Wednesday, Day 1 of skiing… Solitude Ski Resort up Big Cottonwood Canyon.  We woke up super early, got on the computer and learned Solitude was getting hammered and that Big Cottonwood Canyon was closed to all vehicles without chains or 4-wheel drive (which we happen to have!).  A mere 15 or 20 minutes from our hotel in South Jordan, we were at the ticket window chompin at the bit to hit the 10-inches of fresh powder.  With our “Outdoor Retailer” event pass, we got discounted lift tickets, but were limited to the Eagle Express lift.  It took us to roughly a third of the mountain, which was enough for us that day.  Run after run of fresh powder!  We skied till noon, then hopped on a shuttle bound for Solitudes Nordic Center.  At the nordic center we got to demo some new Atomic cross country skis.  The trails were nice and very scenic.  We ended the day with a few more runs up the eagle express, and had smiles from ear to ear.  It seemed life couldn’t get any better than this!

 

Friday, Day 2 of skiing…. SnowBasin Resort towering above Ogden.  A bit further than the resorts up Cottonwood Canyon, Snow Basin is still just a quick 45 minutes (up great roads) from Salt Lake City.  I’ve skied all over Montana, and a few places in Colorado and Washington, and SnowBasin is by far the best place I’ve ever skied. Although ticket prices are comparable to ski resorts up either Cottonwood Canyons, and much less than those found around Park City, the value is by far MUCH better at SnowBasin. Three Gondolas jet you to any part of the mountain in total comfort.  The crowds are non-existent. The 3,000+ acres of skiable terrain varies, and there is PLENTY of acreage for any skill level including a massive amount of expert only terrain. Even though the last storm to hit SnowBasin was 2 days prior to our arrival, we found loads of fresh powder stashes tucked in the perfect glades.  I simply can’t say enough good things about SnowBasin, and after speaking with several people that frequent Utah ski areas, I think I’ve determined that SnowBasin is an untapped gem!  If you’ve never been and you ever get the opportunity to ski Utah, put SnowBasin at the top of your list.

Saturday, Day 3 of skiing…. Deer Valley Resort next to Park City and The Canyons Resort.  About a half hour out of Salt Lake City is the metropolis vacation destination of Park City.  Thousands of multimillion dollar condos and vacation homes pack the landscape.  Deer Valley ski resort is limited to skiers only.  Terrain is mostly blue and green groomers, although there is some advanced terrain among the 2,000+ skiable acres.  To be fair, we arrived on a Saturday during the crowded Sundance Film Festival, so we were expecting a lot of people.  Lift lines were very short as there was plenty of high speed lifts, however nearly every run seemed crowded with skiers as we dodged back and forth across the slopes.  Deer Valley received a few inches of fresh powder overnight before we arrived, however by the time we got our tickets and got up the mountains, we couldn’t find anything untracked.  I did very much appreciate being able to ski Deer Valley, although I would recommend if you have the opportunity, ski it during the week days instead of a weekend.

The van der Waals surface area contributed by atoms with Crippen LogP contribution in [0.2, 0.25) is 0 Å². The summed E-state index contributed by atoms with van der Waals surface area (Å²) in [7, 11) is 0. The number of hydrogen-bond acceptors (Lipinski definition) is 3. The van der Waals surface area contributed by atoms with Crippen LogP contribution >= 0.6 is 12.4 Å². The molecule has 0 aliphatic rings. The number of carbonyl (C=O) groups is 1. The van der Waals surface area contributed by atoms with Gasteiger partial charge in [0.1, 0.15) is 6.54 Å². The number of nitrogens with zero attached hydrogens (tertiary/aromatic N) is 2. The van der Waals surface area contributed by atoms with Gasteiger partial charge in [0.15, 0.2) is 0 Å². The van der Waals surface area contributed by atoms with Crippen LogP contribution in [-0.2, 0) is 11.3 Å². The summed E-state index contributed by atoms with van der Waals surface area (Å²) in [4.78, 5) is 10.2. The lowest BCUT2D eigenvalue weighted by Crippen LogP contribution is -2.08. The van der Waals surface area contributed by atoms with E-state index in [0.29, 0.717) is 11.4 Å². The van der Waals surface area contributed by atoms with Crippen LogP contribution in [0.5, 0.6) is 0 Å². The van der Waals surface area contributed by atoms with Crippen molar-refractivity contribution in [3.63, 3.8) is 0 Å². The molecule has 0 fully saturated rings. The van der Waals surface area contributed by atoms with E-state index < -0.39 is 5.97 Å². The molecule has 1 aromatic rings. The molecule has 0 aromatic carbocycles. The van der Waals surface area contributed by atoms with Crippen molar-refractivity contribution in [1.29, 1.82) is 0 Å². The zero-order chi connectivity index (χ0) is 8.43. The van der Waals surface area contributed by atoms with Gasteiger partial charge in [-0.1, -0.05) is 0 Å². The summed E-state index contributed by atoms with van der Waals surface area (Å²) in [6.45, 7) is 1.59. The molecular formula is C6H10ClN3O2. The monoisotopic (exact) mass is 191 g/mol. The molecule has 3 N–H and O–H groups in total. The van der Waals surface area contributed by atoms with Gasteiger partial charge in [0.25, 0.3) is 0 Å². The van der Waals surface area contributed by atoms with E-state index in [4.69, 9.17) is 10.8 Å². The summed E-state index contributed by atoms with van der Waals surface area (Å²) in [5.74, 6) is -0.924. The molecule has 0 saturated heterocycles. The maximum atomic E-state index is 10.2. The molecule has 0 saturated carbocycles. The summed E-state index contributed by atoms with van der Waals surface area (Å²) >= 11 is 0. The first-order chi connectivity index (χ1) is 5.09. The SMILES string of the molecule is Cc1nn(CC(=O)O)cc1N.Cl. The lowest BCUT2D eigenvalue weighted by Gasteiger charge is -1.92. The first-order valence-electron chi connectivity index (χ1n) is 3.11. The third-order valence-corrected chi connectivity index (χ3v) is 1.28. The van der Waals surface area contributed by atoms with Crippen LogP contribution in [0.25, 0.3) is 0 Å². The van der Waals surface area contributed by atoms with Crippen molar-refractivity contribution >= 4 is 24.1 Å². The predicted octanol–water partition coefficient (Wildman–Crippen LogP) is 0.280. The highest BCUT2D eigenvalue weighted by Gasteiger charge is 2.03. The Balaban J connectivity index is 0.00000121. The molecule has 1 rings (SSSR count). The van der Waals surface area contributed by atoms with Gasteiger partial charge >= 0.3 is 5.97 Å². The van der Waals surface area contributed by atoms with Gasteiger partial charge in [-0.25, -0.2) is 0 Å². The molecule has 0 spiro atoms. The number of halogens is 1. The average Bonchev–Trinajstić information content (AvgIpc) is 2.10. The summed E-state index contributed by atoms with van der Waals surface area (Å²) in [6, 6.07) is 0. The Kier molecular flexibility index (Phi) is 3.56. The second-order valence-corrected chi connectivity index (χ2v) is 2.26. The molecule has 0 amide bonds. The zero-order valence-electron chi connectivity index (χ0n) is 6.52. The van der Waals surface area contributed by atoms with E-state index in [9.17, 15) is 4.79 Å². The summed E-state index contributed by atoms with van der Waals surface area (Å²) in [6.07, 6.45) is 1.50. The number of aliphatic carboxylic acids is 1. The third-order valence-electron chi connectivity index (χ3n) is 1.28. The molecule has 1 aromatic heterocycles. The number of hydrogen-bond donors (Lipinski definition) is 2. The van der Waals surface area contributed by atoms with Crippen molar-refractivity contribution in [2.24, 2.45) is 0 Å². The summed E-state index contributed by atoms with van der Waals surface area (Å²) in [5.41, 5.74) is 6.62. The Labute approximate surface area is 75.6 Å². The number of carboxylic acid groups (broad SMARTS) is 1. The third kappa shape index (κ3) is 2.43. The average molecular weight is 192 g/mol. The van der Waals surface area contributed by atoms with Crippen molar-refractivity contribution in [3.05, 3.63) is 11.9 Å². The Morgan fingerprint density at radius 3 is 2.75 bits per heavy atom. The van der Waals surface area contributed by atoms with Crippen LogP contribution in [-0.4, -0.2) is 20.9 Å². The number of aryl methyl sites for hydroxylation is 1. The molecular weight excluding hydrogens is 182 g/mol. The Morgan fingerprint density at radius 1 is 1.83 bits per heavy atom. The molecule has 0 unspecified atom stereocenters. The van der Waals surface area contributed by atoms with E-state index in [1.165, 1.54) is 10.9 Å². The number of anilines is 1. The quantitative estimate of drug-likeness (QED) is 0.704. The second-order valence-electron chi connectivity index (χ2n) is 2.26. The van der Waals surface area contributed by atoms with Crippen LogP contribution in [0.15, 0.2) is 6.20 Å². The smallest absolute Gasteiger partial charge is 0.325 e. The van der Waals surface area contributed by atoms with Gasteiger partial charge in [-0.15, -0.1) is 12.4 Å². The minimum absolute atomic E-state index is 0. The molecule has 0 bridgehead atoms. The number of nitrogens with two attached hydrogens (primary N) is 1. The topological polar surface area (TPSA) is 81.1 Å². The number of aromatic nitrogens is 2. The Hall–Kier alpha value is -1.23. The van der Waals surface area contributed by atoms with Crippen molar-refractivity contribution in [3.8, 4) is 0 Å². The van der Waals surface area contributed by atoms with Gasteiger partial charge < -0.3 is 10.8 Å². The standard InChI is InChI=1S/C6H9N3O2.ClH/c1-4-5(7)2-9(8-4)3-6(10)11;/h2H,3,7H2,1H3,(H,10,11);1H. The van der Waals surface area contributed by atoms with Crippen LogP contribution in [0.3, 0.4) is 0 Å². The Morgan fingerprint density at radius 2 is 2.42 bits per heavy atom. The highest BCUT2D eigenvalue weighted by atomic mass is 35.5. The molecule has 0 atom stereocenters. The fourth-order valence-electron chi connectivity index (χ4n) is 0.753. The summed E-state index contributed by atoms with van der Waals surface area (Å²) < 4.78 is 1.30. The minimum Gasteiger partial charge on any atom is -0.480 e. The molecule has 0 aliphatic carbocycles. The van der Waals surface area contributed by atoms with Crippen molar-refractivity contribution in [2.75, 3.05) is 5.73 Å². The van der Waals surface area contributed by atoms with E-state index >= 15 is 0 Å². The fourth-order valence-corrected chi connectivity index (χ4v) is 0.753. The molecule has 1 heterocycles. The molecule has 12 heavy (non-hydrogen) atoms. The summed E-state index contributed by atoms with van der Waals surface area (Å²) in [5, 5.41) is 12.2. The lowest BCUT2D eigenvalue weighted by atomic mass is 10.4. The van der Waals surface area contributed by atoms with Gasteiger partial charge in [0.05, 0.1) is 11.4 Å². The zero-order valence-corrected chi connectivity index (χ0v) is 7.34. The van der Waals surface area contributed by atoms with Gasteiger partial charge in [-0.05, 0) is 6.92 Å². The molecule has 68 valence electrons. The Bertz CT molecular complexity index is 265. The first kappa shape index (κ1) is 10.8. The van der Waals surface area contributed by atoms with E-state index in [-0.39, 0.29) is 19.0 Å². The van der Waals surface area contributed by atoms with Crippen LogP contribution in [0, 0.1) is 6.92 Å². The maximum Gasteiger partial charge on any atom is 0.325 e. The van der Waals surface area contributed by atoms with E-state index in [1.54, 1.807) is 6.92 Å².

Add a comment

Dakine Stingray Glove with Gore-Tex X-TraFit Technology

Post By: Jake
1/26/10

These are hands down the best fitting and gripping gloves I’ve ever owned.
At first glance these gloves are “average” nothing terribly unique or special. Sure the style is cool, but you can find that in nearly any glove. What makes these gloves stand out is the incredible fit. The Gore-Tex Xtra-fit technology in these gloves give it an incredible fit. The nimbleness of the fingers, combined with the leather fabric and “locking” inner fabric layers make this glove have some incredible bionic grip. Overall the Xtra-fit technology make these the best gloves I’ve ever owned!

Add a comment

Backpacking Ski Trip

Post By: Jake
4/1/09

Last March, Veronica and I (suffering from cabin fever) got the itch to do some backpacking, however there was still quite a bit of snow on the ground. We broke out the cross country skis, backpacks, and yes…sleds.  Since we were bringing sleds we could pack a tad bit heavier than normal, and yet keep the packs on our backs fairly light by putting all the heavier gear in the sleds to be dragged. The system worked out VERY well at first, that is until later in the day when the snow started getting very soft, wet and sticky.

 

The skiing progressively became harder and harder throughout the day and I simply attributed the drudgery to the progressively steepening terrain and simply getting worn out by the end of the day. That is, until I noticed about 6 inches of snow stuck to the bottoms of our skis, covering the whole length of ski, It must have added a good 15 pounds per ski, not to mention it was being dragged and plowed through the fresh snow in front of us. I gave the sides of my skis a good whack to knock off the snow, and proceeded onward.  A few steps later I picked up my ski, and again saw a massive ball of snow stuck to the bottoms. It made forward progress VERY difficult, but not impossible, so we trudged onward for another 1/2 mile or so, until we finally decided to switch out to snow shoes. After switching out, I was kicking myself for not doing that miles ago as the forward progress was incredibly easy again. At that point we were too worn out to make any more significant progress so we stopped and carved in a camp for the night… Right in the middle of the road/trail.

The night was cold, but not TOO cold. lows were down in the teens, cold enough to freeze up any water bottles not in our sleeping bags. In the morning, we woke to 10″ of fresh cold powder. It was simply beautiful.

After breakfast we broke down camp and set off back to the car, this time, all downhill. Going in took about 6 hours to do 3 miles, going out took about 45 minutes to cover the same distance. In the end, we were completely wore out, but entirely thankful we live in such an awesome place, and are able to go for a quick overnight backpacking ski trip only 20 minutes from home.

 

Add a comment